Former astronaut, Jose Hernandez, speaks at 25th Annual Kern County Science Fair

Hernandez spoke with more than 600 students

BAKERSFIELD, Calif. - Hundreds of future scientists received some inspiration Tuesday morning in Bakersfield.

Former Astronaut Jose Hernandez provided some words of inspiration to open the 25th Annual Kern County Science Fair this morning at Rabobank Convention Center.

He talked to the more than 600 students from 4th through 12th grade about following their dreams and reaching for the stars.

But when it came to his own science projects, Hernandez was a little fuzzy.

Hernandez was born and raised in the San Joaquin Valley before becoming a NASA astronaut.

He was nine-years-old when he decided to become an astronaut.

"I was watching the very last Apollo Mission, Apollo 17, on our old black and white TV and when I saw Gene Surnon walk on the moon, I was hook," said Hernandez.  "I said that's what I want to be."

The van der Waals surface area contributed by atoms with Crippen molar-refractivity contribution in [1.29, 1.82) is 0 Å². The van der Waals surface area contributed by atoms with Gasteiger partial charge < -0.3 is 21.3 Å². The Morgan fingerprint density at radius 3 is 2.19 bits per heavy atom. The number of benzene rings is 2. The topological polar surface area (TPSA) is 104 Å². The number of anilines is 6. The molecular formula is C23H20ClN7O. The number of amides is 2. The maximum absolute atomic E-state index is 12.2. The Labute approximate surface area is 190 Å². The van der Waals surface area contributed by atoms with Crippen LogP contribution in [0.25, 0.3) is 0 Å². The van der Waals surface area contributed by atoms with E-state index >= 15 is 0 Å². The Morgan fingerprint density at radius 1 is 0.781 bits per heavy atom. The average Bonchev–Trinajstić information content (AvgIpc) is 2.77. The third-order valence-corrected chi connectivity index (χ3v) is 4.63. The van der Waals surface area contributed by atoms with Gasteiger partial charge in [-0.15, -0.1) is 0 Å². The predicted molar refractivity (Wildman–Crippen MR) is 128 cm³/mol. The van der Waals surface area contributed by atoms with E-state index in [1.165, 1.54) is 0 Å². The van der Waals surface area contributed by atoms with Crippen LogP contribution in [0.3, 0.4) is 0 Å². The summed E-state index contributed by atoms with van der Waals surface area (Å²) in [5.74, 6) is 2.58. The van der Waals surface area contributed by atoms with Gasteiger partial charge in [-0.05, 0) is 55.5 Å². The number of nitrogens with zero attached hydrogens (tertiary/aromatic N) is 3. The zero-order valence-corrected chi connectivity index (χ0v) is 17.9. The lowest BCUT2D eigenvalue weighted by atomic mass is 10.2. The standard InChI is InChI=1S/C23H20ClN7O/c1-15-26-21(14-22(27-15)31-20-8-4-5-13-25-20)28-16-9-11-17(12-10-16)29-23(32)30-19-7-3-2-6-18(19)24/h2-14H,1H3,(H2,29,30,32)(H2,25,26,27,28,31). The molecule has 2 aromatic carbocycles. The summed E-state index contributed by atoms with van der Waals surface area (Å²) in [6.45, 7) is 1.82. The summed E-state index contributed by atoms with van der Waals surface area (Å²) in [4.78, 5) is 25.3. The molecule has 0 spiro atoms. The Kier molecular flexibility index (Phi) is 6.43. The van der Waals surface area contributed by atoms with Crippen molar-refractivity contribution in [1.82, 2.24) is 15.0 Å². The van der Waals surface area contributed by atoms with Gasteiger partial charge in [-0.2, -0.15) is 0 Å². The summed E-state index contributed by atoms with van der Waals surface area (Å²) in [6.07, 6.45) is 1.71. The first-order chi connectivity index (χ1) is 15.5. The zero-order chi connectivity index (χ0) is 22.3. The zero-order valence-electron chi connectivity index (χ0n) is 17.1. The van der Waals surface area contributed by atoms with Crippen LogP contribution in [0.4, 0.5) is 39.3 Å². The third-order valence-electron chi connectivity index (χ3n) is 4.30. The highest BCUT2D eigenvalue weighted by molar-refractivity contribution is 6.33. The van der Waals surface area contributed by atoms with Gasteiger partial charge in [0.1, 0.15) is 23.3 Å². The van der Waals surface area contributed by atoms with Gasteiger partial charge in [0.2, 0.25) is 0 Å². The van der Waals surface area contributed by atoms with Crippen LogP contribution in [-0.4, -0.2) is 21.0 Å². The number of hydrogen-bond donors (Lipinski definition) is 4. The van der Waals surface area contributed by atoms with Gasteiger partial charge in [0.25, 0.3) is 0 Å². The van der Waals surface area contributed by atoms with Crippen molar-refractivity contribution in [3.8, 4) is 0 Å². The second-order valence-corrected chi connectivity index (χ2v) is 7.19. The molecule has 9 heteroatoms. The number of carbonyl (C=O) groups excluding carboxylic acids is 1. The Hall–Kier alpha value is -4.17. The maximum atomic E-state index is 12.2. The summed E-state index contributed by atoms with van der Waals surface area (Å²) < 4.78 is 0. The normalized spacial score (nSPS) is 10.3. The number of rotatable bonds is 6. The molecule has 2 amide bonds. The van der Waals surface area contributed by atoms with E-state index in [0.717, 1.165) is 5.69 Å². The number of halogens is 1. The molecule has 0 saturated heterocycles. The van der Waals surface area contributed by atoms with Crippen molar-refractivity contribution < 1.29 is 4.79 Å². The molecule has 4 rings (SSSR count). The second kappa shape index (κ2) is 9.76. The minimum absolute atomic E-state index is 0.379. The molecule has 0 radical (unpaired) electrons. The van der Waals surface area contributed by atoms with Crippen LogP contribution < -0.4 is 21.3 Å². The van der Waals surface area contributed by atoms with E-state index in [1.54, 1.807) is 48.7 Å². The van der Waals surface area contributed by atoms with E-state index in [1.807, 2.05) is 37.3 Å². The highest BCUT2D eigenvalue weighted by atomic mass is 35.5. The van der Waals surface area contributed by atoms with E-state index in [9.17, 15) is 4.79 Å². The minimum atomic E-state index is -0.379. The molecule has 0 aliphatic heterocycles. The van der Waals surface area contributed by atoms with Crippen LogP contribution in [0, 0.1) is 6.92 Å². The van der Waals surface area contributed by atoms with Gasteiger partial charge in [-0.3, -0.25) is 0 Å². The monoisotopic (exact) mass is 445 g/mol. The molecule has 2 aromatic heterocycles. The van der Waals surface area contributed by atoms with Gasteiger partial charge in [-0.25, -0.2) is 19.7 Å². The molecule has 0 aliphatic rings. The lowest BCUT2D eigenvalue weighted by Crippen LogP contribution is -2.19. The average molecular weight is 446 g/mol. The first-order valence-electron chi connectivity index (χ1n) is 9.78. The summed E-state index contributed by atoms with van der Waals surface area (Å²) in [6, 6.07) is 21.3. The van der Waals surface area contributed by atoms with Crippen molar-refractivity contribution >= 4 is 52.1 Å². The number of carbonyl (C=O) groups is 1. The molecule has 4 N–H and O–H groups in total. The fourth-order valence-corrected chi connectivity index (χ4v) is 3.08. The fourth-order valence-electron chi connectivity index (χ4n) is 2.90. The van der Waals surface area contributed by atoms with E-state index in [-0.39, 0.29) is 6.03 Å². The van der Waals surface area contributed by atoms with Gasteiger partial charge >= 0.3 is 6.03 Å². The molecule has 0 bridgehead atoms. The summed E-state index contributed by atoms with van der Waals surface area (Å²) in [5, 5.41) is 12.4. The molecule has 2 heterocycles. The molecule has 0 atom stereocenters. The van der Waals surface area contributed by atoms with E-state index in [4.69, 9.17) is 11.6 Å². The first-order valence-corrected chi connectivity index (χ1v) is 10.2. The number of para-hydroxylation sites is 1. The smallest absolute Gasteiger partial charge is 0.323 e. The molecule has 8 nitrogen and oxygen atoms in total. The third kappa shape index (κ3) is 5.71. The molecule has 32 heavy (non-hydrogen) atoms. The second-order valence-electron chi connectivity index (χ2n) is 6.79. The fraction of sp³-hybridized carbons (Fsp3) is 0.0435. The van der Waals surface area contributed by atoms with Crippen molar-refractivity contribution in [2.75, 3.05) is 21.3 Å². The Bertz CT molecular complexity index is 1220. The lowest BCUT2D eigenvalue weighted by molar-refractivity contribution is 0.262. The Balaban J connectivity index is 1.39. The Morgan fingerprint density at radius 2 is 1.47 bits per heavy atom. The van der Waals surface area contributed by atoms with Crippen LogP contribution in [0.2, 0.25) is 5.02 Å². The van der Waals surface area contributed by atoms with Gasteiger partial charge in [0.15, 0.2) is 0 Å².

As a child working in the fields among other migrant workers, he would daydream of being an astronaut.

"My favorite part about going to the fields was going early in the morning when it was still dark..and looking at the stars away from the light pollution from the city," said Hernandez.  "And you would see the stars so clear like in 3D fashion."

He said he used his dad's five ingredient recipe for success.

"He basically said identify what you want to be in life," said Hernandez.  "Recognize how far you are, draw yourself a road map and take no shortcuts.  Get a good education and develop a good work ethic.  Mix that together and you can be whatever you want to be."

With that, he took his dream and knocked it right out of this world.  After years of perseverance, education, and eleven rejections from NASA, in 2004, he became a NASA astronaut.  And in 2008, boarded the Space Shuttle Discovery as the flight engineer and headed to the International Space Station.  He landed at Edwards Air Force Base on Sept. 11, 2009.  He spent ten years with NASA. Now he travels the world promoting science technology engineering and math education and telling his story to inspire others.  

His message to kids in the San Joaquin Valley?

"Hey, I grew up and was born and raised here in the valley.  Grew up as a migrant farmworker," said Hernandez.  "If I'm able to reach my dream despite my humble beginnings, they can also reach their own stars." 

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